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A Career as a Hospital and Clinic Architect

By: Ian Murnaghan BSc (hons), MSc - Updated: 20 Feb 2013 | comments*Discuss
 
Career Hospital And Clinic Architect

Architecture is a broad field and has no shortage of creative, talented professionals. Yet, many architects like to specialise further – some focusing on designing office buildings and others specialising in environmentally sustainable structures.

Yet, there is another specialty within architecture that is particularly important. By choosing a career as a hospital and clinic architect, you will specialise in designing buildings that cater to the health care needs of patients and professionals in Britain.

What is Architecture?

An architect is someone who designs buildings and related structures. They also assess the appearance of existing buildings and structures, which allows them to ensure they are safe and that they reflect the purpose, needs and desires of the people who utilise the premises.

Hospital and Clinic Architecture

Creating a welcoming, efficient health care environment is crucial to ensuring a hygienic, seamless and successful premises for operation. A hospital and clinic architect will understand the challenges of a hospital operation – perhaps having an original background in health care – and will be aware of the spatial requirements for a successful hospital or clinic.

In general, architects can work independently or within architect firms. You might work with a number of different architects in various specialties. Perhaps you would focus on hospital and clinic architecture while another colleague would specialise in architecture for non-profit organisations.

Studying to Become an Architect

The pathway to becoming an architect is relatively stringent in comparison with other health care careers. However, the time spent studying for a degree is well worth it. Most architects will have studied for an undergraduate degree in architecture while others will have graduate work in the field.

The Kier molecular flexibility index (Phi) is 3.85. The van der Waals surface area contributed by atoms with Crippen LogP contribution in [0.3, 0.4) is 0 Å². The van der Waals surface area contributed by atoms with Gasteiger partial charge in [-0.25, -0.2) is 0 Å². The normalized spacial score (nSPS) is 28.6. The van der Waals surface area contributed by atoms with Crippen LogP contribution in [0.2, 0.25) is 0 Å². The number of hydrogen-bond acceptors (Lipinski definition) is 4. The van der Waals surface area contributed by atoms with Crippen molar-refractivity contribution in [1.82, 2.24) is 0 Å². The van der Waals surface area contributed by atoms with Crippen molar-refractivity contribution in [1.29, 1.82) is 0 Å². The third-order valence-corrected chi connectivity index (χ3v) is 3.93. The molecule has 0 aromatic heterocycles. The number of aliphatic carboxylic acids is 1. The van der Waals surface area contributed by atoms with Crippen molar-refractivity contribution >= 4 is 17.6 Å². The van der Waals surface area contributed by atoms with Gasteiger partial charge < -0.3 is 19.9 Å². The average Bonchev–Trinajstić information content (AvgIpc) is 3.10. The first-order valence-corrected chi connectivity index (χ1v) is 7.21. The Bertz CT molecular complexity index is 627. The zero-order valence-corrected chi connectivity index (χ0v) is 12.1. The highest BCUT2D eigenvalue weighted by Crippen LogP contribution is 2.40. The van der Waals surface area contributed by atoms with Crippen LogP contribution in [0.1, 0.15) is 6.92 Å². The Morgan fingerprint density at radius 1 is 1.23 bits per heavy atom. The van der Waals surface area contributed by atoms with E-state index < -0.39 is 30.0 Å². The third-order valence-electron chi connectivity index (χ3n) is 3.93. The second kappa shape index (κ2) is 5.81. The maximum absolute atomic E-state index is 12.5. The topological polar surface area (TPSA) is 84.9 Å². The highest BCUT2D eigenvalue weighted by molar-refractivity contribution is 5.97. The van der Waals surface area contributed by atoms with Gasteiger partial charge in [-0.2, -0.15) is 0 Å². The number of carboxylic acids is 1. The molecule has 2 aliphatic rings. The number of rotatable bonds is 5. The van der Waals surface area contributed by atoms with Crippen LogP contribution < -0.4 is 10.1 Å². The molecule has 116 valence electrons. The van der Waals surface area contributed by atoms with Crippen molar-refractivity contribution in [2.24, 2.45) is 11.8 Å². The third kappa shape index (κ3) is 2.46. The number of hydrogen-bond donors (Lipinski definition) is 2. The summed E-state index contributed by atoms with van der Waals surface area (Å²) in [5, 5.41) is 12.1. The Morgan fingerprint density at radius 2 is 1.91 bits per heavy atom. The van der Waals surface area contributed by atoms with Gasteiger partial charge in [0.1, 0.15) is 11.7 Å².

Architects will be professionally registered and licensed, having completed their education, passed qualifying examinations and completed an appropriate work experience practicum in the field. The job outlook for architecture is excellent, particularly in the rapidly growing health care sector as buildings need to be updated or newly built to accommodate Britain's growing population.

Wages for Architects

Wages for architects range a great deal, generally starting in the twenty thousand arena but doubling or more for highly regarded, award-winning architects. Architecture requires a great deal of responsibility – more so when it comes to designing buildings and related structures for hospital and clinic operations.

You will need to have the ability to understand each client's unique needs and budget for a project. You will also need the creative and computer know-how to make drawings of the proposed structures and present these to the client. Similarly vital will be your knowledge of building codes and all applicable laws and regulations pertaining to the construction.

Excelling as a Hospital and Clinic Architect

As a hospital and clinic architect, you will definitely need to participate in continuing education as well as staying abreast of the latest trends and developments in modern, sophisticated architecture. Your continued learning will ensure that you can stay at the top of the field.

Designing a hospital is not just about creating the most efficient, modern and functional space possible but also doing so within government budgets. Not only that, but architecture is a field of aesthetics as well, of course, which means you will need to design something that your client – and you – will be proud of for years to come.

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